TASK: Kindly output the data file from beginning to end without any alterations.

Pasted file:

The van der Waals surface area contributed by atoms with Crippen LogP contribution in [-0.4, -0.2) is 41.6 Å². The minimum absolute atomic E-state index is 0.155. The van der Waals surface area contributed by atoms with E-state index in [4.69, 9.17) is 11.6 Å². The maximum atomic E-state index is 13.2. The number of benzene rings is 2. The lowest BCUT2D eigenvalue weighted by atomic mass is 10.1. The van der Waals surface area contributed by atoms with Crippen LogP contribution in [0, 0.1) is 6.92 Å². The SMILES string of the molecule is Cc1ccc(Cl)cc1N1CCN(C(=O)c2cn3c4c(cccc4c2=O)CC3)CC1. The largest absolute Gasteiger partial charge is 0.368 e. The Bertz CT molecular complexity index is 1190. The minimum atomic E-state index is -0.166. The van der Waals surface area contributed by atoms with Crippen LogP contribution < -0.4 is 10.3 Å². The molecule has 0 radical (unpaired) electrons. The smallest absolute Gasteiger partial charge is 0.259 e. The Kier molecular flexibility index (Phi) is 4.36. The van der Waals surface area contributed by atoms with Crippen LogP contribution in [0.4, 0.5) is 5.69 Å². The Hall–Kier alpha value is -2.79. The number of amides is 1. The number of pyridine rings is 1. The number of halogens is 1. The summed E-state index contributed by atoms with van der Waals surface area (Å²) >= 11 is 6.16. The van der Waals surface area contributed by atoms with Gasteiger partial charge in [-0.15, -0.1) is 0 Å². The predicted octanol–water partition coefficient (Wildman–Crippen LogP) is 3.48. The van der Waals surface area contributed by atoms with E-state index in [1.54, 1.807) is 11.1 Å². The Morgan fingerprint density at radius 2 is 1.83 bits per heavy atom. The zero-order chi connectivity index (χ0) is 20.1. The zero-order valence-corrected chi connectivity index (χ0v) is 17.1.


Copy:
The van der Waals surface area contributed by atoms with Crippen LogP contribution in [-0.4, -0.2) is 41.6 Å². The minimum absolute atomic E-state index is 0.155. The van der Waals surface area contributed by atoms with E-state index in [4.69, 9.17) is 11.6 Å². The maximum atomic E-state index is 13.2. The number of benzene rings is 2. The lowest BCUT2D eigenvalue weighted by atomic mass is 10.1. The van der Waals surface area contributed by atoms with Crippen LogP contribution in [0, 0.1) is 6.92 Å². The SMILES string of the molecule is Cc1ccc(Cl)cc1N1CCN(C(=O)c2cn3c4c(cccc4c2=O)CC3)CC1. The largest absolute Gasteiger partial charge is 0.368 e. The Bertz CT molecular complexity index is 1190. The minimum atomic E-state index is -0.166. The van der Waals surface area contributed by atoms with Crippen LogP contribution < -0.4 is 10.3 Å². The molecule has 0 radical (unpaired) electrons. The smallest absolute Gasteiger partial charge is 0.259 e. The Kier molecular flexibility index (Phi) is 4.36. The van der Waals surface area contributed by atoms with Crippen LogP contribution in [0.4, 0.5) is 5.69 Å². The Hall–Kier alpha value is -2.79. The number of amides is 1. The number of pyridine rings is 1. The number of halogens is 1. The summed E-state index contributed by atoms with van der Waals surface area (Å²) >= 11 is 6.16. The van der Waals surface area contributed by atoms with Gasteiger partial charge in [-0.15, -0.1) is 0 Å². The predicted octanol–water partition coefficient (Wildman–Crippen LogP) is 3.48. The van der Waals surface area contributed by atoms with E-state index in [1.54, 1.807) is 11.1 Å². The Morgan fingerprint density at radius 2 is 1.83 bits per heavy atom. The zero-order chi connectivity index (χ0) is 20.1. The zero-order valence-corrected chi connectivity index (χ0v) is 17.1.